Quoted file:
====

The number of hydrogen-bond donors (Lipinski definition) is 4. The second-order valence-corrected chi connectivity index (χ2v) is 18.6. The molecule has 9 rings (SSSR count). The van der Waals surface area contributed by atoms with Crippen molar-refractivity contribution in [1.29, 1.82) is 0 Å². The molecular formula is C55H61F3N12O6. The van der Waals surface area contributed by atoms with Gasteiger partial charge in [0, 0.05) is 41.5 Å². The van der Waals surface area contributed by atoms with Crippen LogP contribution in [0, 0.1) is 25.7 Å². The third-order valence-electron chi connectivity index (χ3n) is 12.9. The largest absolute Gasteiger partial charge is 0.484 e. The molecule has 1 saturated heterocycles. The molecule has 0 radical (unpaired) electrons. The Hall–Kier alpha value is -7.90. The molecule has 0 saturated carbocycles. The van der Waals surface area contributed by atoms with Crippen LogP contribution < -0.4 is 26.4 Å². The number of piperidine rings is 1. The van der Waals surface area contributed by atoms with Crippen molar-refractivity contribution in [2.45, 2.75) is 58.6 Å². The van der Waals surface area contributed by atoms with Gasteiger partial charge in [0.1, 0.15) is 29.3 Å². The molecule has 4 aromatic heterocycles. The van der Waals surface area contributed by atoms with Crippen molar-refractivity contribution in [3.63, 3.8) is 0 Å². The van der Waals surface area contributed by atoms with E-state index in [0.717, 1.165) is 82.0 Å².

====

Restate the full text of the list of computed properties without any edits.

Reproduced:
The number of hydrogen-bond donors (Lipinski definition) is 4. The second-order valence-corrected chi connectivity index (χ2v) is 18.6. The molecule has 9 rings (SSSR count). The van der Waals surface area contributed by atoms with Crippen molar-refractivity contribution in [1.29, 1.82) is 0 Å². The molecular formula is C55H61F3N12O6. The van der Waals surface area contributed by atoms with Gasteiger partial charge in [0, 0.05) is 41.5 Å². The van der Waals surface area contributed by atoms with Crippen LogP contribution in [0, 0.1) is 25.7 Å². The third-order valence-electron chi connectivity index (χ3n) is 12.9. The largest absolute Gasteiger partial charge is 0.484 e. The molecule has 1 saturated heterocycles. The molecule has 0 radical (unpaired) electrons. The Hall–Kier alpha value is -7.90. The molecule has 0 saturated carbocycles. The van der Waals surface area contributed by atoms with Crippen LogP contribution < -0.4 is 26.4 Å². The number of piperidine rings is 1. The van der Waals surface area contributed by atoms with Crippen molar-refractivity contribution in [2.45, 2.75) is 58.6 Å². The van der Waals surface area contributed by atoms with Gasteiger partial charge in [0.1, 0.15) is 29.3 Å². The molecule has 4 aromatic heterocycles. The van der Waals surface area contributed by atoms with Crippen molar-refractivity contribution in [3.63, 3.8) is 0 Å². The van der Waals surface area contributed by atoms with E-state index in [0.717, 1.165) is 82.0 Å².